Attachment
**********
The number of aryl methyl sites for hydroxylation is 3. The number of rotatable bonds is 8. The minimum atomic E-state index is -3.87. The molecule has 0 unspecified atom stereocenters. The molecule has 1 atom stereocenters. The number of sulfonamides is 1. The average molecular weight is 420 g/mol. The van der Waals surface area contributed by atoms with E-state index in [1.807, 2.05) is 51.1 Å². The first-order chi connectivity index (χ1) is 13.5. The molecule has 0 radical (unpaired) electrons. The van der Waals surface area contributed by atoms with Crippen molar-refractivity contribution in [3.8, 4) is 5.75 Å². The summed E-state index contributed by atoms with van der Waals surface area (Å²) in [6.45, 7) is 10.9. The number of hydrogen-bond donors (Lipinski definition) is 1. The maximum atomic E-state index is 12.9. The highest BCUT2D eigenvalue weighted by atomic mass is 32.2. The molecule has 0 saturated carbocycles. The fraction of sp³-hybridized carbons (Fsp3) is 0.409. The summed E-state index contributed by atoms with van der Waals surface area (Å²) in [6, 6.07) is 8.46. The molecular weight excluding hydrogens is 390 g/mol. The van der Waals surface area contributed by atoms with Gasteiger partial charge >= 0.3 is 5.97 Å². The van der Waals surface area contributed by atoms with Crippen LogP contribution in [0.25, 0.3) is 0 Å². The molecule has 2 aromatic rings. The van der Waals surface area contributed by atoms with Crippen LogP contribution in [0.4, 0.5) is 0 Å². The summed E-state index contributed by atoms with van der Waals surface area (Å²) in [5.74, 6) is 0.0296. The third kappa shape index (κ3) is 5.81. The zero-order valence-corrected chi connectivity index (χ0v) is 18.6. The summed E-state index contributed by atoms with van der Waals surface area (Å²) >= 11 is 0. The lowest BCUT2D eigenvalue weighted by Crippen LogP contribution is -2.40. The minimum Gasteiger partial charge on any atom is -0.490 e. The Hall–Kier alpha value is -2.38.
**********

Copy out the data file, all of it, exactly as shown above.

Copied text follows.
The number of aryl methyl sites for hydroxylation is 3. The number of rotatable bonds is 8. The minimum atomic E-state index is -3.87. The molecule has 0 unspecified atom stereocenters. The molecule has 1 atom stereocenters. The number of sulfonamides is 1. The average molecular weight is 420 g/mol. The van der Waals surface area contributed by atoms with E-state index in [1.807, 2.05) is 51.1 Å². The first-order chi connectivity index (χ1) is 13.5. The molecule has 0 radical (unpaired) electrons. The van der Waals surface area contributed by atoms with Crippen molar-refractivity contribution in [3.8, 4) is 5.75 Å². The summed E-state index contributed by atoms with van der Waals surface area (Å²) in [6.45, 7) is 10.9. The number of hydrogen-bond donors (Lipinski definition) is 1. The maximum atomic E-state index is 12.9. The highest BCUT2D eigenvalue weighted by atomic mass is 32.2. The molecule has 0 saturated carbocycles. The fraction of sp³-hybridized carbons (Fsp3) is 0.409. The summed E-state index contributed by atoms with van der Waals surface area (Å²) in [6, 6.07) is 8.46. The molecular weight excluding hydrogens is 390 g/mol. The van der Waals surface area contributed by atoms with Gasteiger partial charge >= 0.3 is 5.97 Å². The van der Waals surface area contributed by atoms with Crippen LogP contribution in [0.25, 0.3) is 0 Å². The molecule has 2 aromatic rings. The van der Waals surface area contributed by atoms with Crippen LogP contribution in [0.4, 0.5) is 0 Å². The summed E-state index contributed by atoms with van der Waals surface area (Å²) in [5.74, 6) is 0.0296. The third kappa shape index (κ3) is 5.81. The zero-order valence-corrected chi connectivity index (χ0v) is 18.6. The summed E-state index contributed by atoms with van der Waals surface area (Å²) >= 11 is 0. The lowest BCUT2D eigenvalue weighted by Crippen LogP contribution is -2.40. The minimum Gasteiger partial charge on any atom is -0.490 e. The Hall–Kier alpha value is -2.38.